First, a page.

This is part 5 in a series covering the brewing of farmhouse ale during the Norsk Kornølfestival 2020.
Saturday, October 10th, the brewing world was treated to a special event: the Norsk Kornølfestival 2020. First happening in 2016, the festival quickly grew a fine reputation for the place to be for anyone interested in farmhouse brewing and the phenomenon of raw ales. In 2020, instead of canceling, the festival went virtual and for a whopping 12 hours anyone interested could follow the brewing of three different styles of farmhouse beer at three different farmhouse locations online.
During the 12 hours, three farmhouse ales were brewed using three slightly different processes. Hornindal brewed a raw ale, Stjørdal a 1-hour boil ale, and Voss brewed a 4-hour boil ale. Each group of brewers did things in a slightly different way: as they said themselves, where you have 50 brewers, you will find 50 different methods, and each brewer thinks their beer is the best! I spent a wonderful Saturday glued to the TV watching these different brewers chat about beer, while taking copious notes. The videos of the live festival are by now released on YouTube and to make navigating the two 6-hour sessions a little less overwhelming, I have annotated each process, step by step, as they appear in the videos (the times listed can be plus or minus a few seconds).
This is the final blogpost in the series and I left the best for last: kveik! This part covers the transcripts of the general questions regarding kveik, as well as the yeasty highlights during the brewing of the three farmhouse ales. I will also include a brief intro for the kveik-specific yeast presentations, as well as links to further resources, including the Farmhouse Kveik Registry, and research, historical background and practical techniques by Lars Marius Garshol of Larsblog and Mika Laitinen of Nordic Brewing.
The YouTube screen grabs are used with permission from the festival organizers.
Part 5: All about the KVEIK!
During downtime Lars Marius Garshol and Amund Polden Arnesen take questions from the live chat from the general public, including several about kveik.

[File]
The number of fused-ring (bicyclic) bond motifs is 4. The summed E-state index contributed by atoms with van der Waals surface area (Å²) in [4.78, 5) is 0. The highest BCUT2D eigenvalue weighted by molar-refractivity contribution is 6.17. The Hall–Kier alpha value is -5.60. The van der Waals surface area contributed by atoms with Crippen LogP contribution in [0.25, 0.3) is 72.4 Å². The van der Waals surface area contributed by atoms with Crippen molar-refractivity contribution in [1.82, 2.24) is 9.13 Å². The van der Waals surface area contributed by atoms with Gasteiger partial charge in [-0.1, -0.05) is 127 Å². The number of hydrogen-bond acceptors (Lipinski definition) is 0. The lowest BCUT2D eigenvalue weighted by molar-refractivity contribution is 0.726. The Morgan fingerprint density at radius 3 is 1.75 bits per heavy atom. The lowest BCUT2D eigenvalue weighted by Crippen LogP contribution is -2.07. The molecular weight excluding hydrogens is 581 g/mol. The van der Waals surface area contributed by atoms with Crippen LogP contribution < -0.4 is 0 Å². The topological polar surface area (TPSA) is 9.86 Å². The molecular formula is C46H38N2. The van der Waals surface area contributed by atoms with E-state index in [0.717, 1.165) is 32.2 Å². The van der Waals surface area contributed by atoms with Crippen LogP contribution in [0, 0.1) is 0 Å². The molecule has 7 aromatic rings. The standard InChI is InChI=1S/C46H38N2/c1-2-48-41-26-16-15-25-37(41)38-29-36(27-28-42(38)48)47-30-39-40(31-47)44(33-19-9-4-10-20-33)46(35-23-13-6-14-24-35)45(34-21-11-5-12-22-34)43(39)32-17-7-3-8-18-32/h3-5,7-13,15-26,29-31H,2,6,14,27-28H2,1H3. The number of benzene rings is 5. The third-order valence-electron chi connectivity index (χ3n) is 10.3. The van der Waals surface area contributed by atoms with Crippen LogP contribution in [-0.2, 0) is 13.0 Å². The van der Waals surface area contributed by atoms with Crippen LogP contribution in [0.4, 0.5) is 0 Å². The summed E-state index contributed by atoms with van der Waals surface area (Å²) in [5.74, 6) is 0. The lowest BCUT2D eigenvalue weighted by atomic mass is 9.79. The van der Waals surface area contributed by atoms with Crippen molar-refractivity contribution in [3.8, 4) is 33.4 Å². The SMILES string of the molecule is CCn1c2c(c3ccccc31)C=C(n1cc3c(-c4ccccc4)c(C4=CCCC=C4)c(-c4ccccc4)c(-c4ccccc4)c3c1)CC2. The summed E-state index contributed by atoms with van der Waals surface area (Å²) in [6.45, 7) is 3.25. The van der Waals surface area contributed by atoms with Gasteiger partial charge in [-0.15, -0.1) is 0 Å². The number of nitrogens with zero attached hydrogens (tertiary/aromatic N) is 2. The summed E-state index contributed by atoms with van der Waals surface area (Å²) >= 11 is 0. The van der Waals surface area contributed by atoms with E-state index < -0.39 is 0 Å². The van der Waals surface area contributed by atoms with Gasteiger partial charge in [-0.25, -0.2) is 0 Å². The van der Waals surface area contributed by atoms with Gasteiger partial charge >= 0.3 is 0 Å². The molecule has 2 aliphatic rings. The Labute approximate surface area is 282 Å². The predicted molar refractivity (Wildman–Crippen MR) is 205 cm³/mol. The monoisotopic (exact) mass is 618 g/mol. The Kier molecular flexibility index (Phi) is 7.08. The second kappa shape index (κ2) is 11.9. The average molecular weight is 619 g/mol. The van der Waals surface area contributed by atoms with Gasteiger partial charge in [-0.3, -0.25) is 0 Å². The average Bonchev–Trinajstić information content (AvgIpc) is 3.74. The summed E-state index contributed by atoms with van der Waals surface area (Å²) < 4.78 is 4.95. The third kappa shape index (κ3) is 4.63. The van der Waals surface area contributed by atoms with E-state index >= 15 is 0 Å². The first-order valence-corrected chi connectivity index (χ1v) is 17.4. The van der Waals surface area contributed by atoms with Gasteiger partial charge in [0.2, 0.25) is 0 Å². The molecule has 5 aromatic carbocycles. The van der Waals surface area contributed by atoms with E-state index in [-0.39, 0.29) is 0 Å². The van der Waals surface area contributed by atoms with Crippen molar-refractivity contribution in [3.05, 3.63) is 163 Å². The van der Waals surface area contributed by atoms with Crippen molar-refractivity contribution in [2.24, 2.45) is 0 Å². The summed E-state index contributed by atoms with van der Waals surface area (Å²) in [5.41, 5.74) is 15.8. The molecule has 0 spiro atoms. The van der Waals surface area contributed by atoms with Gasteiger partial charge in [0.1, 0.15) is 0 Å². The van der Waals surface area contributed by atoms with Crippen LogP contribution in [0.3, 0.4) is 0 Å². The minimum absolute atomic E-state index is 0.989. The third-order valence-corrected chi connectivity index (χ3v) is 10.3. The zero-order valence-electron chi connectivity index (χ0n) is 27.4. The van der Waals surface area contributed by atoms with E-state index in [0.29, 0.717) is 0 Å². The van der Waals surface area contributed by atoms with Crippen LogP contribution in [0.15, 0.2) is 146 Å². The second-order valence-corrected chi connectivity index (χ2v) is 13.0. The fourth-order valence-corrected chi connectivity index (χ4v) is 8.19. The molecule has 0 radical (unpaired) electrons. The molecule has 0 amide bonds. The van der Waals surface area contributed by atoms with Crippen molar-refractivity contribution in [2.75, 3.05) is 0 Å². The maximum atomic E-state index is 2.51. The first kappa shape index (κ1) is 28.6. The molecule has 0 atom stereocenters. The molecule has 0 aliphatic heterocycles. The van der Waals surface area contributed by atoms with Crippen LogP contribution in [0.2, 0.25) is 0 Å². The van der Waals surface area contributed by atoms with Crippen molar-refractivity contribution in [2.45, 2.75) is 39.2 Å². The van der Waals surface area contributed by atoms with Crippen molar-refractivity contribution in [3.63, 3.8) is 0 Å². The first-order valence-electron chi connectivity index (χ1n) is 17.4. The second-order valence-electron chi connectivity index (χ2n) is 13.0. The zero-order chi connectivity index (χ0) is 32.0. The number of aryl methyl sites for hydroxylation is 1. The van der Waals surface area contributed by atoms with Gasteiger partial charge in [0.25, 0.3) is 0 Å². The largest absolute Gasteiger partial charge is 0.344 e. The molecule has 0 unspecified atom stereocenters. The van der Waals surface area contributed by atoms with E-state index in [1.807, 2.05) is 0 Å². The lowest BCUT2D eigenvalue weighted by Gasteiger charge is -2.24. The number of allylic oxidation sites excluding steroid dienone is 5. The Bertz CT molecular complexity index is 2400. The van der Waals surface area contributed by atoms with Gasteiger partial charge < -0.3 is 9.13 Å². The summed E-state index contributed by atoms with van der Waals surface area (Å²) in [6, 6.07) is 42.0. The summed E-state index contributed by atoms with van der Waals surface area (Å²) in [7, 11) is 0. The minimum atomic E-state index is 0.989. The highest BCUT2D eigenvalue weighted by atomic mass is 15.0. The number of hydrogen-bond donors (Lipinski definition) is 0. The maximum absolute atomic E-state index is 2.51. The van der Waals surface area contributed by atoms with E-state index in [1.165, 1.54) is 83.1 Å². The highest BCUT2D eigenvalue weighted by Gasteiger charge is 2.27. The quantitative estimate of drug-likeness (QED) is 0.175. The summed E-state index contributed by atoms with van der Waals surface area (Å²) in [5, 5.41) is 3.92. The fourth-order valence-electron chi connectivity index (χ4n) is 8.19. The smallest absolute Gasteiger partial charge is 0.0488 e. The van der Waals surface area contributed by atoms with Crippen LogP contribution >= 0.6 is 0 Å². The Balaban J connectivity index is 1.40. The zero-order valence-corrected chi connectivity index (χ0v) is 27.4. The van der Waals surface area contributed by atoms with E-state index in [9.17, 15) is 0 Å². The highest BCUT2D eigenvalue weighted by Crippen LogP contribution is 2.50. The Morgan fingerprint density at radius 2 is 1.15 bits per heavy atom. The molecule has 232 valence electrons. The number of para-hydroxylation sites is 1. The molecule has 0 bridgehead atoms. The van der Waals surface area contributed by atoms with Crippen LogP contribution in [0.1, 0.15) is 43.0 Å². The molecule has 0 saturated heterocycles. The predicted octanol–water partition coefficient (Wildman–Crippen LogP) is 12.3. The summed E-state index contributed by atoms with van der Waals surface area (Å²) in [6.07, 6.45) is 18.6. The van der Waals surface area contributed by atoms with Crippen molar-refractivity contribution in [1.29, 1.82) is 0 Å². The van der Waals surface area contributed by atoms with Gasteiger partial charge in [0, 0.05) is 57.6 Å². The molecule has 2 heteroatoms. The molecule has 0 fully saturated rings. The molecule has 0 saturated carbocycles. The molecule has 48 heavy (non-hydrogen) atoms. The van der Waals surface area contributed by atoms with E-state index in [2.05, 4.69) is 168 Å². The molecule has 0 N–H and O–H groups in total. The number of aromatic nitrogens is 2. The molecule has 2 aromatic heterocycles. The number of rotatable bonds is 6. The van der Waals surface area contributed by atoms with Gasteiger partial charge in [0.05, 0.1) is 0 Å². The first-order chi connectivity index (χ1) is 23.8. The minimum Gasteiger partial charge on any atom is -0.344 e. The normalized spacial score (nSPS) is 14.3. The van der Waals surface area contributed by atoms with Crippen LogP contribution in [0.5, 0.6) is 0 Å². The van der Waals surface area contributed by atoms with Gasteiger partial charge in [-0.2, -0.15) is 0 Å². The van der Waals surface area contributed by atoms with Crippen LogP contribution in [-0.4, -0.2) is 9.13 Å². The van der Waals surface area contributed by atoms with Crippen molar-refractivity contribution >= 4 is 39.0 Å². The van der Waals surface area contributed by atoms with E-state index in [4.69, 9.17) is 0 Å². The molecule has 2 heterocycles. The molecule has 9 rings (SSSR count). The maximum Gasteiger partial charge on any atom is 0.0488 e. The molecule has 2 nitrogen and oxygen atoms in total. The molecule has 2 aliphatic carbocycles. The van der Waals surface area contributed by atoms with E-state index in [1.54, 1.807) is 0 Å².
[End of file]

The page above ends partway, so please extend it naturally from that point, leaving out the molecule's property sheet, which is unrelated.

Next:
2:43:20 (session 1) How does kveik react to aging, both barrel aging like Lambic, and bottle aging, or other types of aging like stainless steel, concrete etc?
Amund: “We have a brewery in Oslo that kind of does this so I will answer this question from our perspective. We have a house culture, which is a mix of three Hornindal kveiks at this moment, and we basically use this to make sour beer. The guys in Hornindal? They don’t want to make sour beer. We are basically going against tradition. And the reason why this works is that there are bacteria in some of these kveik cultures especially lactobacillus and we primary ferment to get the fruitiness from the yeast fermentation, and then we age to get the sourness. The longer you wait, especially in an oak barrel, the beer will sour. I have had Hornindal beer which was over a year old, from a bottle, that wasn’t sour. I guess there is a lot of influence on how you brew if the beer turns sour or not. But it is definitely possible to make sour beer with these kveiks, and it is also possible to make un-sour beer. This Lactobacillus seems quite sensitive to hops so we have done some whiskey wash brewing where we do not add hops and we measure the pH and it drops quite quickly, but when we use hops and make a hop tea or mash hop, it takes longer for the beer to go sour. It usually goes not as sour, but it goes sour. This is a complex question and it depends on which kveik you are using. If you are using a Voss kveik for instance, chances are less that it will go sour. But there is a lot of factors here, depending on how you brew, what you age it in, and how lucky you are, I guess.”
2:51:36 (session 1) What do we think about using kveik in mead and cider?
Lars Marius: “Kveik, you saw what Stig in Hornindal was preparing to do: he‘s got the first wort that came out of the mash and he wants to put the yeast in to that to grow. This yeast is really used to having lots of nutrients, when it grows but also when it ferments. Analysis by microbiologists shows that it has really high expectations for how much free amino nitrogen, as it is called, it needs, probably also other things. Experiences with fermenting mead and cider is that sometimes it works fine and there are no problems and other times it almost won’t start at all or it stops before you are finished fermenting. So, if you are going to ferment mead or cider with kveik – which you can do, it works just great – it is a really good idea to add yeast nutrient. And the same goes if your wort is not very strong. In Hornindal the beer is about 6.5% to 8.5% and in Voss, Sigmund Gjernes makes 8.5% but the guys in Dyrvedalen make 11-12% beer. This yeast is not used to wort that doesn’t have a lot of sugar and other nutrients in it. In fact, if you are fermenting relatively weak beer it may also be a good idea to add nutrients. There is not really any strong reason not to add nutrients, let’s put it that way.”